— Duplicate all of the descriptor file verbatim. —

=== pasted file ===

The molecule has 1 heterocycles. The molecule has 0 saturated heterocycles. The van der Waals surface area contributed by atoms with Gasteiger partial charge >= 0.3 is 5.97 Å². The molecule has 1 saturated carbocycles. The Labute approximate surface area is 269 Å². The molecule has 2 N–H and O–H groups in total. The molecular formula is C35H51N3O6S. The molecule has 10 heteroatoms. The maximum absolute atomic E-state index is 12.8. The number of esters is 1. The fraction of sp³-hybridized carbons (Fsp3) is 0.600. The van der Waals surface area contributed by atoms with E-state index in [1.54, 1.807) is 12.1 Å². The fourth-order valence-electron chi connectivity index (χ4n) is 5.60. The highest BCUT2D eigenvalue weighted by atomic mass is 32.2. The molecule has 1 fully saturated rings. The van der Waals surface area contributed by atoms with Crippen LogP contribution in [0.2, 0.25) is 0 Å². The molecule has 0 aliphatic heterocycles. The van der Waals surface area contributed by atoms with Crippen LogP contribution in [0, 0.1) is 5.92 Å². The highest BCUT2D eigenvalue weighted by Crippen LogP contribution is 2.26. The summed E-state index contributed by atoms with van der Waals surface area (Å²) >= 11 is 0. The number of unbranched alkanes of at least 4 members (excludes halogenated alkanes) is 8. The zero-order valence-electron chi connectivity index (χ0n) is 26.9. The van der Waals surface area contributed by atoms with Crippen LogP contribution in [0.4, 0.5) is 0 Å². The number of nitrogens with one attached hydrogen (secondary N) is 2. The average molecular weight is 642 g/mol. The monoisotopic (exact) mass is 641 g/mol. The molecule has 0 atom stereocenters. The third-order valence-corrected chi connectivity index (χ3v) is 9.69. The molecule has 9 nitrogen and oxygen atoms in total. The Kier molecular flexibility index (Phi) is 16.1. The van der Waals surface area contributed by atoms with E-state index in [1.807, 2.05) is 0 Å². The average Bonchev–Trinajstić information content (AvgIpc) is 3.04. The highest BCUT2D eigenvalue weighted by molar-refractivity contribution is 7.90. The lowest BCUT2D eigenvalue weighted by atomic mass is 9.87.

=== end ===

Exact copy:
The molecule has 1 heterocycles. The molecule has 0 saturated heterocycles. The van der Waals surface area contributed by atoms with Gasteiger partial charge >= 0.3 is 5.97 Å². The molecule has 1 saturated carbocycles. The Labute approximate surface area is 269 Å². The molecule has 2 N–H and O–H groups in total. The molecular formula is C35H51N3O6S. The molecule has 10 heteroatoms. The maximum absolute atomic E-state index is 12.8. The number of esters is 1. The fraction of sp³-hybridized carbons (Fsp3) is 0.600. The van der Waals surface area contributed by atoms with E-state index in [1.54, 1.807) is 12.1 Å². The fourth-order valence-electron chi connectivity index (χ4n) is 5.60. The highest BCUT2D eigenvalue weighted by atomic mass is 32.2. The molecule has 1 fully saturated rings. The van der Waals surface area contributed by atoms with Crippen LogP contribution in [0.2, 0.25) is 0 Å². The molecule has 0 aliphatic heterocycles. The van der Waals surface area contributed by atoms with Crippen LogP contribution in [0, 0.1) is 5.92 Å². The highest BCUT2D eigenvalue weighted by Crippen LogP contribution is 2.26. The summed E-state index contributed by atoms with van der Waals surface area (Å²) >= 11 is 0. The number of unbranched alkanes of at least 4 members (excludes halogenated alkanes) is 8. The zero-order valence-electron chi connectivity index (χ0n) is 26.9. The van der Waals surface area contributed by atoms with Crippen LogP contribution in [0.4, 0.5) is 0 Å². The number of nitrogens with one attached hydrogen (secondary N) is 2. The average molecular weight is 642 g/mol. The monoisotopic (exact) mass is 641 g/mol. The molecule has 0 atom stereocenters. The third-order valence-corrected chi connectivity index (χ3v) is 9.69. The molecule has 9 nitrogen and oxygen atoms in total. The Kier molecular flexibility index (Phi) is 16.1. The van der Waals surface area contributed by atoms with E-state index in [1.807, 2.05) is 0 Å². The average Bonchev–Trinajstić information content (AvgIpc) is 3.04. The highest BCUT2D eigenvalue weighted by molar-refractivity contribution is 7.90. The lowest BCUT2D eigenvalue weighted by atomic mass is 9.87.